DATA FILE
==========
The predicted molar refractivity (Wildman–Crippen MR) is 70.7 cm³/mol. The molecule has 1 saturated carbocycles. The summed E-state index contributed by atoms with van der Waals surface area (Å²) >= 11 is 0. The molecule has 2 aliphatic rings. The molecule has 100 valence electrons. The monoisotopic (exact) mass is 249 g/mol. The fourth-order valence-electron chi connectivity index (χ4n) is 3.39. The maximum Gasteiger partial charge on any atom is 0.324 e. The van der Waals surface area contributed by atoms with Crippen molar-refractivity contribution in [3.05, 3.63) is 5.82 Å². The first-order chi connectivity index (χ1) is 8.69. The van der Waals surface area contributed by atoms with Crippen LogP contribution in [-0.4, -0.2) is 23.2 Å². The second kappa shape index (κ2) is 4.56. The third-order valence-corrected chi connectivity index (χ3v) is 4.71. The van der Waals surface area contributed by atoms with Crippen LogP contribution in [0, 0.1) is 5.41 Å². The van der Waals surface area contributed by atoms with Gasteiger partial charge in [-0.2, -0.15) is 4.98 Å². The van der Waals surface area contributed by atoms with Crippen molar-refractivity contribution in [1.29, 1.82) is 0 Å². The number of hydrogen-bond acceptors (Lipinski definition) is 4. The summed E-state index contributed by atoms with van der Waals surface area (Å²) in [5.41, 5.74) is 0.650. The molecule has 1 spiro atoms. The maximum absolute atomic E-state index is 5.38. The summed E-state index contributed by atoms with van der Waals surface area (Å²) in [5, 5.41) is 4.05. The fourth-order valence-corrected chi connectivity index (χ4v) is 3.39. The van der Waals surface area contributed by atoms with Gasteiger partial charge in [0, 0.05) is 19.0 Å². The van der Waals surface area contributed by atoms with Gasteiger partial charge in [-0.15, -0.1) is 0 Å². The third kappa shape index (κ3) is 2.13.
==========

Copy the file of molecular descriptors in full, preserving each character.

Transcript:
The predicted molar refractivity (Wildman–Crippen MR) is 70.7 cm³/mol. The molecule has 1 saturated carbocycles. The summed E-state index contributed by atoms with van der Waals surface area (Å²) >= 11 is 0. The molecule has 2 aliphatic rings. The molecule has 100 valence electrons. The monoisotopic (exact) mass is 249 g/mol. The fourth-order valence-electron chi connectivity index (χ4n) is 3.39. The maximum Gasteiger partial charge on any atom is 0.324 e. The van der Waals surface area contributed by atoms with Crippen molar-refractivity contribution in [3.05, 3.63) is 5.82 Å². The first-order chi connectivity index (χ1) is 8.69. The van der Waals surface area contributed by atoms with Crippen LogP contribution in [-0.4, -0.2) is 23.2 Å². The second kappa shape index (κ2) is 4.56. The third-order valence-corrected chi connectivity index (χ3v) is 4.71. The van der Waals surface area contributed by atoms with Crippen LogP contribution in [0, 0.1) is 5.41 Å². The van der Waals surface area contributed by atoms with Gasteiger partial charge in [-0.2, -0.15) is 4.98 Å². The van der Waals surface area contributed by atoms with Crippen molar-refractivity contribution in [1.29, 1.82) is 0 Å². The number of hydrogen-bond acceptors (Lipinski definition) is 4. The summed E-state index contributed by atoms with van der Waals surface area (Å²) in [5.41, 5.74) is 0.650. The molecule has 1 spiro atoms. The maximum absolute atomic E-state index is 5.38. The summed E-state index contributed by atoms with van der Waals surface area (Å²) in [5, 5.41) is 4.05. The fourth-order valence-corrected chi connectivity index (χ4v) is 3.39. The van der Waals surface area contributed by atoms with Gasteiger partial charge in [0, 0.05) is 19.0 Å². The van der Waals surface area contributed by atoms with Gasteiger partial charge in [-0.15, -0.1) is 0 Å². The third kappa shape index (κ3) is 2.13.